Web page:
Success was apparent. The metropolitan area’s urban core buzzed with film fans who flocked in for the weekend-long festival. Area corporations and educational institutions were on board. Audiences snaked into numerous venues, art museums, the educational science center and other cooperating locales. The hub was an exquisitely restored 1927 theater, built in grand opera-house style.

Energy was fantastic. Money changed hands. Folks fell in love with the city center.


Downtown Mobile? Regretfully not.

Birmingham’s 20th annual Sidewalk Film Festival continued its upward trajectory with panache in late August. Artifice wasn’t there but knows others who were.

The festival’s success provides good comparison for similar efforts here in Alabama’s second-largest metro area. Mobile’s South Alabama (SoAL) Film Festival premiered in 2009, spurred on chiefly through the efforts of Charles and Hailee Kuntz and a small crew of board members eager to add a jewel to Mobile’s cultural crown.

Like similar arts endeavors, their efforts were valiant but primarily limited by manpower and capital. They operated under the umbrella of Mobile Arts Council and cobbled together what they could, utilizing the Crescent Theater, the downtown library’s Bernheim Hall, the Gulf Coast Exploreum and Five Rivers Delta Resource Center.

Despite their diligence, SoAL struggled. They changed the title to the Hurricane Film Festival and moved it away from football season, but could only manage one last hurrah in 2015 before the demands of careers and family finally took their toll. SoAL was SOL.

Like SoAL, Sidewalk started with a handful of organizers. How have they ended up with an audience reach of 14,000 and an annual economic impact of $1.4 million? How have they just announced a new, permanent home in downtown Birmingham with multiple theaters, an education space, a lounge and upscale concessions?

Sidewalk’s organizers have a couple of innate advantages. First, their location in the region is an easy draw for attendees from every compass point. It is within a few hours’ driving distance from the Gulf Coast, Nashville, Atlanta and Memphis. Conversely, Mobile’s abutment to the Gulf means SoAL can only draw from the west, north and east. Draw a wide circle around Mobile and half of what you see is unpopulated water.

Birmingham’s metropolitan area has more than twice Mobile’s population. That’s a lot of potential attendees. Even more vital, it makes for a lot of potential volunteers.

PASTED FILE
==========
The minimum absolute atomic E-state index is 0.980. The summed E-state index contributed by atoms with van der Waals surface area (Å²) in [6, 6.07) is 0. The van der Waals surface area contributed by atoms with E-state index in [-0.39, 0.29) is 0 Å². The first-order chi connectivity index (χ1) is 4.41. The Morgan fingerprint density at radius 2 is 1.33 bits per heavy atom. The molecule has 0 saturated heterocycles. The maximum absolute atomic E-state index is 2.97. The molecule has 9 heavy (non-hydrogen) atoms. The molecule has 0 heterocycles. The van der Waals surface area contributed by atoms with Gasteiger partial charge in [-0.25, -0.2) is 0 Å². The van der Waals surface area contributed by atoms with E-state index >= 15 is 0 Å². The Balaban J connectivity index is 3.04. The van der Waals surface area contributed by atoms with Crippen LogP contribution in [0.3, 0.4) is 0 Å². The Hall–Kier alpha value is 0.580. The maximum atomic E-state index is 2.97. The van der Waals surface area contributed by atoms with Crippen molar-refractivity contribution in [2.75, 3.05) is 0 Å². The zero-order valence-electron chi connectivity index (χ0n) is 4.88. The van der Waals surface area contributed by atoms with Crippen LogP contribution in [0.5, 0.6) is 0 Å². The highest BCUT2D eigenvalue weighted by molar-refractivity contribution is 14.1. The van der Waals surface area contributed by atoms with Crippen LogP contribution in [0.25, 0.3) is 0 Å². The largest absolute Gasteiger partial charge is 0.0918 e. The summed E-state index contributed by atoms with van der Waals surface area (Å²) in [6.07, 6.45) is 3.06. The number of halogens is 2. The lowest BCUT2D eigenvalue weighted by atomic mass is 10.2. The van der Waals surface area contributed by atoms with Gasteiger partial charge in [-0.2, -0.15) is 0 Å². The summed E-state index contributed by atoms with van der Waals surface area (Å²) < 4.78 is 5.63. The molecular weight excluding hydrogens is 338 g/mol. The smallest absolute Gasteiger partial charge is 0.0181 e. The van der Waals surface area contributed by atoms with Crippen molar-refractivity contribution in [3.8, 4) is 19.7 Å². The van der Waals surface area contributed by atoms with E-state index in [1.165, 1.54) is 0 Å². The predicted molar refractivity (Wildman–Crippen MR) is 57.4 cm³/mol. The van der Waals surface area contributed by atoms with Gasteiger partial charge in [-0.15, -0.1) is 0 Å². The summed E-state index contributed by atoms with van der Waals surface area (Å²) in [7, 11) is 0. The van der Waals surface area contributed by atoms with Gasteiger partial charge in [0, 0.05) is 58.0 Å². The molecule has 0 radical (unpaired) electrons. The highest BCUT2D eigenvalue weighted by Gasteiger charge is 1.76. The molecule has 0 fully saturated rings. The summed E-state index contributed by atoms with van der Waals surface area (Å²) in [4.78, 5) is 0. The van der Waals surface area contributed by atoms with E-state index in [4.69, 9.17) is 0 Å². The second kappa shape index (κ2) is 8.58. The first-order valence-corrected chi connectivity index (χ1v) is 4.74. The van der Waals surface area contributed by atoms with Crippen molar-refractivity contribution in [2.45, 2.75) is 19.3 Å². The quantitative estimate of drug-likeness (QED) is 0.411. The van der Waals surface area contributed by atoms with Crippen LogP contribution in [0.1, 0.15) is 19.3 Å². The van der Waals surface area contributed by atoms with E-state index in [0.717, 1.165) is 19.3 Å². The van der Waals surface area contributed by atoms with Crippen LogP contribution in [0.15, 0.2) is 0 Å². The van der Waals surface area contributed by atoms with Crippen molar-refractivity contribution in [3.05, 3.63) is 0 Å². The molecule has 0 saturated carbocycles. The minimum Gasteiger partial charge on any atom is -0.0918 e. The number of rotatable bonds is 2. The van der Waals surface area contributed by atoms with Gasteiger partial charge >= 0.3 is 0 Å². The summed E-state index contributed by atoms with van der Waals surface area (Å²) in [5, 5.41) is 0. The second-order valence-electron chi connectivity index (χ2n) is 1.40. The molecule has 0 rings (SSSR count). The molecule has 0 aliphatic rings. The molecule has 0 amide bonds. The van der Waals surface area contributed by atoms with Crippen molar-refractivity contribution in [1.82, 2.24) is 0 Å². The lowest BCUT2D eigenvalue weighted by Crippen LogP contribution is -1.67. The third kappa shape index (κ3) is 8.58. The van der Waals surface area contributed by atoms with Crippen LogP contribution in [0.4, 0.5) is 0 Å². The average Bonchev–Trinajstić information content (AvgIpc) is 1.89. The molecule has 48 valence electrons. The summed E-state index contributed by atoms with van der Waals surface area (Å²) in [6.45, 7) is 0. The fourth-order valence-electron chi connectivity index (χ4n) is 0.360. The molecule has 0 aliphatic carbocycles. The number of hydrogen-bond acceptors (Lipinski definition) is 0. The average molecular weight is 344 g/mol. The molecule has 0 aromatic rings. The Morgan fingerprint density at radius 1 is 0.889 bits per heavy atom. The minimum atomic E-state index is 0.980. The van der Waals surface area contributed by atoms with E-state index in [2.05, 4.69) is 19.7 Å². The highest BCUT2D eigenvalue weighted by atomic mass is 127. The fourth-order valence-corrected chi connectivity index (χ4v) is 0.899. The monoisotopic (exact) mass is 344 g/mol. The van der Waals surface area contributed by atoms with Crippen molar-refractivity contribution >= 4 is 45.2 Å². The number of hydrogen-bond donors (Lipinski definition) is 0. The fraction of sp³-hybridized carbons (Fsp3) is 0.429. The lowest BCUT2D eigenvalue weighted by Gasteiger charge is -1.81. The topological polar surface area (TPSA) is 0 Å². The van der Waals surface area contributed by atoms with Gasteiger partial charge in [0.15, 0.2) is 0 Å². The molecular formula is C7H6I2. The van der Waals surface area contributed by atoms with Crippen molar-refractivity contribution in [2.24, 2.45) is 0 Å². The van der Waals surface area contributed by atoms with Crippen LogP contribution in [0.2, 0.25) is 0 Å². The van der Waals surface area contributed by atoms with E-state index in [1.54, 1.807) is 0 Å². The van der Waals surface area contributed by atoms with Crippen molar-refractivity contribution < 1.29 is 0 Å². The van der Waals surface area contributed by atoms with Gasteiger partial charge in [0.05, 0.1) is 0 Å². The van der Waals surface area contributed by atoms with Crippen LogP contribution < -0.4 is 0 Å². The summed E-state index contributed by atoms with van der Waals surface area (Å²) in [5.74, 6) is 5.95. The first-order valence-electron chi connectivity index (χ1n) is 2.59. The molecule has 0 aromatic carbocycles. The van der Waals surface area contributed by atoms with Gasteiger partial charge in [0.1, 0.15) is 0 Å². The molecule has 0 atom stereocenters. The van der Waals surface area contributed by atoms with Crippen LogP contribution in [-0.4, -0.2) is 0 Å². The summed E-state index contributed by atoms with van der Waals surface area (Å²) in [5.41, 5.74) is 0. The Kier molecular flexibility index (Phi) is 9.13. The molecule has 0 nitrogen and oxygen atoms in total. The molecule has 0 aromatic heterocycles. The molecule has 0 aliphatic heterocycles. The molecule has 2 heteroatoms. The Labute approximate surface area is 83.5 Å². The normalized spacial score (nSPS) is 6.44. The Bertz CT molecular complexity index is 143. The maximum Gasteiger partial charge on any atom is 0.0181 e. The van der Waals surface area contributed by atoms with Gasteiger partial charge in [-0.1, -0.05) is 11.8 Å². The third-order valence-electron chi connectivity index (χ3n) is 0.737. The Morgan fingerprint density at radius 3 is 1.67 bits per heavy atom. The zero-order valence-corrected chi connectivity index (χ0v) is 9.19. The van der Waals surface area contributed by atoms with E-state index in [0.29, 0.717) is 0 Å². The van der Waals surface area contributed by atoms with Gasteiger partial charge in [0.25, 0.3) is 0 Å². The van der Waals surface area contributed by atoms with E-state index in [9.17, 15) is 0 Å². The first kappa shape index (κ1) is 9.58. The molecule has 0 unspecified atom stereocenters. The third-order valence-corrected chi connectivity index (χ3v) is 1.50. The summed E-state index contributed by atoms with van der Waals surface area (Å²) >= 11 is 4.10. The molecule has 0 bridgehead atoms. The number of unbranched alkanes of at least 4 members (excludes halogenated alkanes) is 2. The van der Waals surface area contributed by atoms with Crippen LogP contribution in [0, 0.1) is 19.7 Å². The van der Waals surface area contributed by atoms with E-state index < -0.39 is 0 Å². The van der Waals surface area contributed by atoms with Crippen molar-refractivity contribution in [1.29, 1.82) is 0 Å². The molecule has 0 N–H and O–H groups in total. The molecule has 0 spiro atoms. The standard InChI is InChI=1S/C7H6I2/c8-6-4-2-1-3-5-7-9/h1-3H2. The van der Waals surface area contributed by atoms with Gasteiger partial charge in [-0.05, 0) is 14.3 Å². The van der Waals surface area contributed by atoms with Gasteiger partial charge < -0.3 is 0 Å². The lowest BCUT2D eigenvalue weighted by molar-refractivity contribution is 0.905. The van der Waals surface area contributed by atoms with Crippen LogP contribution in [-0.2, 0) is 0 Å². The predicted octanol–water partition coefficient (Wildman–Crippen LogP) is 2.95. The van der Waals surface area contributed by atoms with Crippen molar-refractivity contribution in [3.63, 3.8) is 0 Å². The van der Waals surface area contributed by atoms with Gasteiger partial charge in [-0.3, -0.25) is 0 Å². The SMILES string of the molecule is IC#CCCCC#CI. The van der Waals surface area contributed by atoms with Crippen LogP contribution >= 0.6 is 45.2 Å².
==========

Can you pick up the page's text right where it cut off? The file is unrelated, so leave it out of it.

One Artifice contact boasting a long relationship with Sidewalk said they use close to 750 volunteers. They described the force as organized and informed. Sidewalk stays engaged with those volunteers throughout the entire calendar year, throwing parties, providing swag, making sure they feel engaged and invested.

What makes all that possible is sponsorship. The website for Sidewalk listed nearly 100 sponsors, including Regions Bank, Books-A-Million, Spire, Birmingham Business Journal, Greater Birmingham Convention and Visitors Bureau, Alabama School of Fine Arts, Birmingham-Southern College, the University of Alabama-Birmingham, Birmingham Museum of Art, Coca-Cola Bottling, Golden Flake, Alabama State Council on the Arts, plus numerous local businesses, organizations and nonprofits.

That makes for a decent budget to pay staffers, 16 of them according to the festival’s website. That makes a gigantic difference.

One enormous symbolic difference comes from city hall. Birmingham’s mayor spoke at the Alabama Theatre before the first screening to “kick off the festival proper.” It reflected appreciation and bestowed the city government’s blessing.

A former SoAL organizer told Artifice, “Every year we sent invitations to the City Council and the mayor’s office and never got any acknowledgement or participation.” Color Artifice unsurprised.

A Fairhope group started its own film festival in 2013, a four-screen November event that’s lasted five years now. Owing to vagaries that helped Fairhope’s arts and crafts festival survive 60-plus years, it has a good shot at perseverance.

There are lessons in the SoAL-Sidewalk comparison for all nonprofits, especially of the cultural variety. While the end product and accomplishment can be fulfilling, keeping them going is nonglamorous work. It takes a lot of paperwork and time. Without sponsorships and capital to hire professionals, too much depends on the sacrifices of too few.

Volunteers should be courted and cultivated. They need to feel as if they are fulfilling an important and fun role. They need to know they’re appreciated.

Most importantly — especially in a place again dealing with withering public sector support for cultural pursuits — city leaders need to show the inherent value of these pursuits. If they treat their constituents’ hard work as a frivolity not worth a modicum of recognition, it’s not flattering, in any regard or from any perspective.